Early last July, as I was motoring out to our southeast pasture to replenish the mineral boxes for the cattle, I noticed a red and black bounty hanging heavy in the mulberry trees along one stretch of hedgerow. I was on a mission, though, and didn’t pause — not even for a snack — but figured I’d pick some “one of these days.” Yet, even as I sped down the trail, I saw something, or at least I thought I saw something, that diverted my focus from the task at hand and made me circle around so that I could retrace my tracks. Then I discovered it.
About 10 feet up in one of the mulberry trees was a beautifully formed heart-shaped honeybee swarm. Wow! This was the first swarm I’d ever seen on this farm, so I stopped to observe and even climbed up on the seat of my utility vehicle to get a closer look and to snap a couple of photos. I’m always amazed at how calm these insects are when they don’t have a hive to defend — and when they’re on the move. I’m also amazed by an insect culture that can temporarily bivouac by creating a living shelter that seems to just hang from the tree. The queen, tucked safely inside, is a lucky one indeed, although the future of the entire group depends on her finding the safe haven of a new hive soon.
Although it wasn’t my first thought, capturing the swarm did cross my mind — convincing a swarm such as this to take up residence in your empty hive adds real value to your orchard and garden crops, never mind the sweet reward, should the year be a good one. I might have gone after the swarm had one similar to it not chosen my only empty hive earlier in the year — through no effort of my own. In the extreme drought and heat of 2012, the bees in that hive decided to move on. And in the spring of 2013, with its abundance of wildflowers, others found it to be a good place to live.
My plan that day was to cut firewood after hauling mineral, so I was relieved to come to the conclusion that the bees would likely find a suitable hollow in one of the many trees standing in my woodlot. I was completely off the hook, sort of. I knew a few folks in my neighborhood who were still looking for bees, so I made a couple of calls and sent a couple of texts. Receiving no immediate answers, I continued on my way, marveling at the wonder of bees rather than worrying that I’d just wasted an opportunity. Kind of like resisting the urge to photograph a gorgeous sunset, rather than just take it all in. Focusing on the wonders of nature as they occur can be far more enriching than trying to capture them for later reflection.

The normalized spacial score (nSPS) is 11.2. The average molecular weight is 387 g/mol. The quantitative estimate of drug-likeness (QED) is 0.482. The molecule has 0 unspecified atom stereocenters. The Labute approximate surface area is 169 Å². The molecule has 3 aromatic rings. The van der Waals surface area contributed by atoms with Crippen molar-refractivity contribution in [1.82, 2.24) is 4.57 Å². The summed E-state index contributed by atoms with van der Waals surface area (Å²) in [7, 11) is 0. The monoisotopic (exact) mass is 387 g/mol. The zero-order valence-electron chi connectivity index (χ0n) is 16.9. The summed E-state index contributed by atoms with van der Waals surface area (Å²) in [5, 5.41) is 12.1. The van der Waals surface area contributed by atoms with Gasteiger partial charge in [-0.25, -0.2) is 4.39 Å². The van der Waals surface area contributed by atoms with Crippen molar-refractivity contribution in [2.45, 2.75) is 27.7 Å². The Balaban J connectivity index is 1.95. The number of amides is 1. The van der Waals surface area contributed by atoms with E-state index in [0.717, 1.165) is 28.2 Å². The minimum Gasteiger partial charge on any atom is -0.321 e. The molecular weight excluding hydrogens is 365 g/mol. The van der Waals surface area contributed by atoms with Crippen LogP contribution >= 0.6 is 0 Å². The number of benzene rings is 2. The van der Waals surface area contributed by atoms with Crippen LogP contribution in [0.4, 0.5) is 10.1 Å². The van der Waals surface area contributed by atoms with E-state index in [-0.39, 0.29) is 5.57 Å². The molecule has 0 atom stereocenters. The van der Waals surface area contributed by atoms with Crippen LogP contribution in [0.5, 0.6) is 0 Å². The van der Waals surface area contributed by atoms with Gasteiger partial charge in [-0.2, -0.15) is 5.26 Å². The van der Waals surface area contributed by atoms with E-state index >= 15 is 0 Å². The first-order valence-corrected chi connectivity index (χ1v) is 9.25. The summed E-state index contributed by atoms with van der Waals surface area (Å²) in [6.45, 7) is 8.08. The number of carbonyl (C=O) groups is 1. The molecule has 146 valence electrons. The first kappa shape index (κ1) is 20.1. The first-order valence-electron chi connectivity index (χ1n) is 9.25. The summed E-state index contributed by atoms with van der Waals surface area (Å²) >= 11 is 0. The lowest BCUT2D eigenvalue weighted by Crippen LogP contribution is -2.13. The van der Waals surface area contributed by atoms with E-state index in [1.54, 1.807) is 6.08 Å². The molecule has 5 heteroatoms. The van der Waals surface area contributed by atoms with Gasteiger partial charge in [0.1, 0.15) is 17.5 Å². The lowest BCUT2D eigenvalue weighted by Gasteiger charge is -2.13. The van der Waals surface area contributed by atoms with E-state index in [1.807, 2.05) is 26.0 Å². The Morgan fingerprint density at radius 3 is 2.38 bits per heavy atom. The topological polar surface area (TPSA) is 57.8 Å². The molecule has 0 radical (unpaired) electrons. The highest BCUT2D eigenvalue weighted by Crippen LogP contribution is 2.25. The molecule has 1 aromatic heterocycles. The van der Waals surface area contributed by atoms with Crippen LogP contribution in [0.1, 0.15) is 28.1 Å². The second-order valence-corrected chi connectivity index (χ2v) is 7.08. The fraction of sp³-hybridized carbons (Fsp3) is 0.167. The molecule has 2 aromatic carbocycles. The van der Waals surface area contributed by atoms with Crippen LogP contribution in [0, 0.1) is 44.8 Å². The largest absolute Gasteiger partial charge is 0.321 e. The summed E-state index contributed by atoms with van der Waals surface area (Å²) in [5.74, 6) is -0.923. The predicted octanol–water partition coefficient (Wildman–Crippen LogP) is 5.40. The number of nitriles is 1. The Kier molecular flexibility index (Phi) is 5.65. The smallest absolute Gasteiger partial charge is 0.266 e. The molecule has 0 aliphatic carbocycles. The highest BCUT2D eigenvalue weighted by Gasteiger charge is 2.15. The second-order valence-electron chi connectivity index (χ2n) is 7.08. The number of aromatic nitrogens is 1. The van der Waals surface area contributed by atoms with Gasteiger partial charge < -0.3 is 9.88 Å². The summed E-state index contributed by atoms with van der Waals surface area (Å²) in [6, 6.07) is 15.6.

Whether you’re watching the seasons change during your first year on the land, or you’ve recently experienced the most glorious sunrise of your life, I’d love to hear from you. And if you have any compelling tales to tell, particularly as they relate to experiences that you just can’t quite capture for later use or enjoyment, please don’t hesitate to send me a note at firstname.lastname@example.org. It just might wind up in a future issue of the magazine.
See you in November,
Hank Will raises hair sheep, heritage cattle and many varieties of open-pollinated corn with his wife, Karen, on their rural Osage County, Kansas farm. His home life is a perfect complement to his professional life as editor in chief at GRIT and Capper's Farmer magazines. Connect with him on Google+.